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Lobelia is an easy to grow annual. Crystal Palace is one of the most popular blue lobelias; makes a beautiful display together with White Lady. Compact plants covered with tiny flowers all summer, usually grown in tubs, containers; popular as edging plant for beds and borders. Bush variety, height only 10-15 cm.
Lobelias are hardy little annual or perennial flowers that grow well in any region. Prized for usage as a blooming border for flower gardens, lobelias can stand up to the abuse that edging plants sometimes receive from foot traffic and passing animals. These little blooming plants will also attract hummingbirds and butterflies with their colorful flower show. Use this guide and get ready to plant and enjoy your own crop of beautiful lobelias.
These plants are not too picky about location and will grow equally well in full sun or partial shade. However, for best results, select a location that will be in full sun for at least 6 hours per day.
The seeds and subsequent roots are tiny and need a loose soil in which to grow. Amend soil with plenty of organic compost so it will be loose and drain well. Leaf mold, well-rotted cow manure and compost are all good organic matter to work into the soil prior to planting.
Lobelia flower seeds are extremely tiny, looking more like dust particles rather than flower seeds,and the flowers themselves are small too. Don’t be intimidated by their tiny size, they are hardy and easy to grow when given the right start in life. Since the seeds are so tiny and must have light to germinate, it’s best to start them indoors in a seed tray.
Start seeds indoor 6 weeks prior to the last predicted frost date. When planting seeds directly into outdoor soil, wait until one week after the last predicted frost date before planting. Seeds will not germinate if the air or soil temperature is too chilly (below 60 degrees Fahrenheit)
Prepare a seed tray or other shallow container by filling it with a good quality potting soil mixture. Sprinkle the seeds over the top of the potting soil and gently water with warm. Use a spray bottle with a fine mist setting to water the seeds.
Do not cover seeds with more potting soil, they must have light. Place seeds tray in a warm, bright location, but not in direct sunlight. Keep seeds and potting soil moist with frequent, light mistings of warm water.
Seedlings will need a week of hardening off before being transplanted to help acclimate them to life outdoors.
Start the hardening off process seven days prior to the planted transplant date by placing the seed tray outdoors in a bright, protected location. Leave the seed tray out for two hours the first day, four hours the second day and so forth until it remains outdoors all day and night by day seven.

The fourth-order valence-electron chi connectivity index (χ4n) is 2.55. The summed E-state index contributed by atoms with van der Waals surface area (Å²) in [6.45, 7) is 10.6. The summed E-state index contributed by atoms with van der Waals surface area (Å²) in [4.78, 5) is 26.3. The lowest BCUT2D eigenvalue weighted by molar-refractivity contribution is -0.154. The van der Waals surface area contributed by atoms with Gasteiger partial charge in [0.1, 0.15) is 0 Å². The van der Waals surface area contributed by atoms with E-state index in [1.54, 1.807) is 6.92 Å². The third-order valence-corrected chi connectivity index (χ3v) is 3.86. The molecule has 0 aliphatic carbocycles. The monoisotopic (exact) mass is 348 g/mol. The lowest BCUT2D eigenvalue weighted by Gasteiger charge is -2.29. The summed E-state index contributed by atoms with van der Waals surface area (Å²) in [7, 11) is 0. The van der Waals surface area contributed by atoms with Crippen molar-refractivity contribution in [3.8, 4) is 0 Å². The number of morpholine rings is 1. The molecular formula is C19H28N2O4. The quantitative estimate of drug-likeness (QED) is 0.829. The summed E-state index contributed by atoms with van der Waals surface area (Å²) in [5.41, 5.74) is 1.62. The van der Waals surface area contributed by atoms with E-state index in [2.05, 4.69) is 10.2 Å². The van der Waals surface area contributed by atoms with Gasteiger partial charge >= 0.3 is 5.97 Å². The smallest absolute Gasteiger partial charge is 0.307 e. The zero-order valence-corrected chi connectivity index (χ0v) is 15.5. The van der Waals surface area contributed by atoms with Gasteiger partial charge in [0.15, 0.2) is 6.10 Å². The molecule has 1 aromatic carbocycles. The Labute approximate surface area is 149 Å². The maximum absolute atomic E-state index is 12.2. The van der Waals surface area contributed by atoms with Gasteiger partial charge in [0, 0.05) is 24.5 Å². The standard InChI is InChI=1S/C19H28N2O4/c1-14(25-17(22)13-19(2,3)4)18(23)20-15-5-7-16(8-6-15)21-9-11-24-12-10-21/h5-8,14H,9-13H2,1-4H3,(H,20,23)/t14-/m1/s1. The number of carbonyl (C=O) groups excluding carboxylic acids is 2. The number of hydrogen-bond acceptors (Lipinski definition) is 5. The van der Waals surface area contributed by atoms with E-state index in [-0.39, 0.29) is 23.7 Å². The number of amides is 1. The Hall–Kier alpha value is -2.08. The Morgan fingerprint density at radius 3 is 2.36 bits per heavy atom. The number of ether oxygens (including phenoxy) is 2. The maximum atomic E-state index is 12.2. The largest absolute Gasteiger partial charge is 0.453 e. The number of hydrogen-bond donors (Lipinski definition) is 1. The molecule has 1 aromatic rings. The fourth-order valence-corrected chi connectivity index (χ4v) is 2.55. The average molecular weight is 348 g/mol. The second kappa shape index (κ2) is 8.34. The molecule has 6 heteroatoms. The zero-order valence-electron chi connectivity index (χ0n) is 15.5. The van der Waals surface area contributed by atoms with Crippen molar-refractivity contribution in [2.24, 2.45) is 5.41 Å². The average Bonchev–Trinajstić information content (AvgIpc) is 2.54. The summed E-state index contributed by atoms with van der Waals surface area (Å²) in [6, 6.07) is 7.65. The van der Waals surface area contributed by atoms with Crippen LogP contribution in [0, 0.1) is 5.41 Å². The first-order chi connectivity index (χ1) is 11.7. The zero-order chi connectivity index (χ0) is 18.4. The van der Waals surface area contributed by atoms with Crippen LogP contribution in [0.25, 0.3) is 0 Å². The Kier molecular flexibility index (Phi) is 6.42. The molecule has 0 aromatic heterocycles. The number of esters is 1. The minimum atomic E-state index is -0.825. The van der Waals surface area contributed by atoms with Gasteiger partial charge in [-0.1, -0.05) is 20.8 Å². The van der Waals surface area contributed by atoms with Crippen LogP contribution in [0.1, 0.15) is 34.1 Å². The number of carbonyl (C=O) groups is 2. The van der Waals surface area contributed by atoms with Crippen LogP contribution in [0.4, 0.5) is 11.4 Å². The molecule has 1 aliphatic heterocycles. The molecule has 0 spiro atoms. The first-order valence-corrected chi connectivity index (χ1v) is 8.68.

When seedlings are ready for transplant and all danger of frost has past, dig planting holes in the prepared soil.The holes need to be six inches apart and the same depth as the seedlings are in their current seed tray (approx., 1-2 inches).
Gently lift seedlings out of the tray one at a time and plant one per hole. Gently cover roots with soil and water each plant in well. Keep plants watered until the roots become established and the plants show signs of new growth.
Plant and Bloom Size
Lobelias produce dark-green to reddish bronze leaves and showy, 3-5 inch spikes of brilliant red or blue flowers that bloom from late summer to early fall.
Plants range in size from a few inches to several feet tall. The flower comes in both annual and perennial varieties.
Keep spent flowers removed and trim plant to desired shape and size any time during the growing season when it begins to look leggy.
Add a side dressing of compost during the growing season to feed the plants or water with a water soluble plant food mixed at one-half the recommended rate weekly.
Mulch plants to help prevent weed growth and retain soil moisture. Lobelia does not like hot, dry weather, so a layer of organic mulch will also help keep the plant roots cool and the plant thriving during the heat of summer.
A common disease for lobelia is called ‘dumping off’ and it’s a fungal disease that attacks the plant at soil level and causes it to rot. To protect your plants from getting this killing disease, improve the air circulation around the plants and water at soil level, never from overhead. Watering plants from overhead wets the leaves and the moisture setting on the leaves is what sets the stage for the dumping off fungus to grow and thrive.
Temperature fluctuate can also cause the dumping off disease to occur. Be particular watchful over your plants right after a sudden rise or fall in air temperature.